If the future of Iraqi Prime Minister Mustafa al-Kadhimi remains in limbo due to the disagreements among Shia blocs over who has the right to form the new government, that of President Barham Salih is much clearer with the virtual certainty that he will remain in office having received the backing of the two major Kurdish parties, the Patriotic Union of Kurdistan and the Kurdistan Democratic Party.
With Salih staying in office, Iraq sends a message of continuity at the helm of power in a troubled country.
But the position of prime minister remains once again hostage to internal feuds dividing Shia ranks as jockeying continues to form the new government.
رئيس مجلس الوزراء @MAKadhimi : أبارك للفائزين وأدعوهم للاستعداد للقيام بمهامهم بكامل طاقاتهم، وأن يتسم عملهم بالجدية، وحسن النية، وأبارك كذلك لجميع المشاركين في العملية الانتخابية. pic.twitter.com/OxPqOtFDid— المكتب الإعلامي لرئيس الوزراء 🇮🇶 (@IraqiPMO) October 14, 2021
According to Iraqi political rules built on custom, the office of president is reserved for the Kurds while the presidency of the parliament belongs to the Sunnis. Results have shown that Muhammad al-Halbousi is still the most likely candidate to be the next speaker of parliament.
Although his position as president does not grant him vast executive powers, Barham Salih’s personality, his ability to steer away far from partisan bickering and his comprehensive approach to national policy-making have allowed him to gain the confidence of Kurdish leaders while being perceived as Iraq’s national representative at the same time.
The distribution of the top three positions remains a contentious exercise, as the Sunnis would like to clinch the presidency while granting the presidency of the parliament to the Kurds. But coming to an agreement about an amendment towards this end does not seem to be plausible.
The Kurdistan Democratic Party refuses to relinquish the position of president and says that that the post preserves Iraq’s image as a multinational federal state.
A member of the party, Asaad Taha, insisted that “the position of president belongs to the Kurds and no other component can override this entitlement. Political custom in Iraq stipulates that the position of president of the republic goes to the Kurds, the position of speaker of parliament to the Sunnis, and that of prime minister to the Shia.”
Despite the close partnership forged between Salih and Kadhimi during the past eighteen months, a partnership that can still continue, Kadhimi’s fate hangs in the balance, with competition between the Sadrist movement, which may still support renewing the prime minister’s term and the factions headed by the leader of the Rule of Law coalition, Nuri al-Maliki and armed Shia groups.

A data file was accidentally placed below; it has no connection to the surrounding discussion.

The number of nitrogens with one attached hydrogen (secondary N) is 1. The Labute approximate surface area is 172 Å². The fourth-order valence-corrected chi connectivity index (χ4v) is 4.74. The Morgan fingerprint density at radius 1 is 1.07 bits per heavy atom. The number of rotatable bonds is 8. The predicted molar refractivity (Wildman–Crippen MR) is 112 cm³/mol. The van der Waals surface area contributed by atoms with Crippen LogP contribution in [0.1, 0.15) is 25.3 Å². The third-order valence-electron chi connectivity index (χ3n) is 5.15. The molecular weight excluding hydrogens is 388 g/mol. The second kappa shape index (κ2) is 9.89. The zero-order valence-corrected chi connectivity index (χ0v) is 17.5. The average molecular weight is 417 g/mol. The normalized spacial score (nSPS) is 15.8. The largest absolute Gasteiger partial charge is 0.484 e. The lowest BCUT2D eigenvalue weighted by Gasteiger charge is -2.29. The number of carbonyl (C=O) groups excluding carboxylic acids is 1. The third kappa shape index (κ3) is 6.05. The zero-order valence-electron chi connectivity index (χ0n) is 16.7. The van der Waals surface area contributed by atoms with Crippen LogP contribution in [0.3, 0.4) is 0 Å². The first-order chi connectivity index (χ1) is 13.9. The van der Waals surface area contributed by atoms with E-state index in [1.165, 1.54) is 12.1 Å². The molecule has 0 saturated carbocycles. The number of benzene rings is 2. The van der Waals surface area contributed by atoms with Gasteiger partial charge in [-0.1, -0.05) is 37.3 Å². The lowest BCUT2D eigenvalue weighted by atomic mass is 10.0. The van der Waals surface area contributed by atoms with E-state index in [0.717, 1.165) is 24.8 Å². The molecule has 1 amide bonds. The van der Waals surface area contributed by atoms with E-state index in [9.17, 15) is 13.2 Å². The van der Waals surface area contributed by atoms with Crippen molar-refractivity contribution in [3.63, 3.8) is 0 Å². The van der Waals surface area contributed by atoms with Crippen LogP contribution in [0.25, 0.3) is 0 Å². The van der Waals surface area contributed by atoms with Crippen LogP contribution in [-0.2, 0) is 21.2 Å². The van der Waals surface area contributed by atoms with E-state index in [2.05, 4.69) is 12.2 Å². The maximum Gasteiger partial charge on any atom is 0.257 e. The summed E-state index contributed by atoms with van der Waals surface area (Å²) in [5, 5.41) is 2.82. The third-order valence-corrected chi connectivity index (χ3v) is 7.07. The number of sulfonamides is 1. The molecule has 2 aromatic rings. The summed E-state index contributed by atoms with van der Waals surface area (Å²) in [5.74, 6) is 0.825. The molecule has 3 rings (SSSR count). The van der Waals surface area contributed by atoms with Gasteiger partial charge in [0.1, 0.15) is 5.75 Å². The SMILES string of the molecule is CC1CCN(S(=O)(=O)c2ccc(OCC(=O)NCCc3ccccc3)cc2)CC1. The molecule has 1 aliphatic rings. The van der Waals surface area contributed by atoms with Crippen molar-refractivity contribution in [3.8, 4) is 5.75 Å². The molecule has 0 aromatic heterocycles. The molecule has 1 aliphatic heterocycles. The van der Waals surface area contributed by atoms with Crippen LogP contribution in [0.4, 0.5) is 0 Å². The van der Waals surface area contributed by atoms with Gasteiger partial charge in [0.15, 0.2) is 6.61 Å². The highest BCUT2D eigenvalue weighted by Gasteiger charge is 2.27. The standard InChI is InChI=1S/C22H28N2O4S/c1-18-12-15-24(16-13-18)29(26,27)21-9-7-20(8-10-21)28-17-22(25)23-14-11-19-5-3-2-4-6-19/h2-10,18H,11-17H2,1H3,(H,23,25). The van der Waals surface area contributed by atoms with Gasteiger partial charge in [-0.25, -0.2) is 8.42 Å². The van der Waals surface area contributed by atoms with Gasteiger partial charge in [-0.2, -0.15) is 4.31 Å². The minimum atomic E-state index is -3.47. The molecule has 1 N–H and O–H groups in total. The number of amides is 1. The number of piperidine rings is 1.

Unless Muqtada al-Sadr moves forward to form an alliance that will win the required majority in parliament (165 seats) independently from other Shia parties, Maliki could form an alternate “larger bloc” that would quash Kadhimi’s hopes.
Power-sharing between the two competing “Shia” blocs may also kill the chances of the incumbent, given the violent criticism that Kadhimi faces from pro-Iranian factions, which openly accuse him of keeping close ties the United States at Iran’s expense.
Political analysts say that the volatile mood of the leader of the Sadrist movement, Muqtada al-Sadr, is the weakest point in Kadhimi’s bid to remain in office, especially since he was not traditionally associated with the Sadrist movement. Iraq experts believe Sadr chose to support him in April 2020 as a compromise after several attempts to choose an alternative to Adel Abdul-Mahdi failed after his government collapsed as result of the protests that swept the capital, Baghdad and cities in southern Iraq over a period of 19 months.
Although Kadhimi tried to appease everyone, he continued to be subjected to virulent criticism by armed groups loyal to Iran, which considered him a threat to their influence. They saw Kadhimi’s slogans of fighting corruption and defending the authority of the state and the rule of law as a challenge to them even though he did not confront them directly.
Sadr praised Kadhimi’s role in managing the elections and lauded their results, which he described as being to “the credit of Kadhimi’s policies”. However, Sadr, who likes to play the role of “king-maker”, could sacrifice Kadhimi and search for another figure that satisfies the other Shia parties, if he manages to reach an agreement with them.
Analysts say that Maliki could give up his ambition of holding the premiership if he decides to play a similar “king-maker” role, but he could also return to the fore of the political scene if he ends up forming a bloc larger than that led by Sadr.
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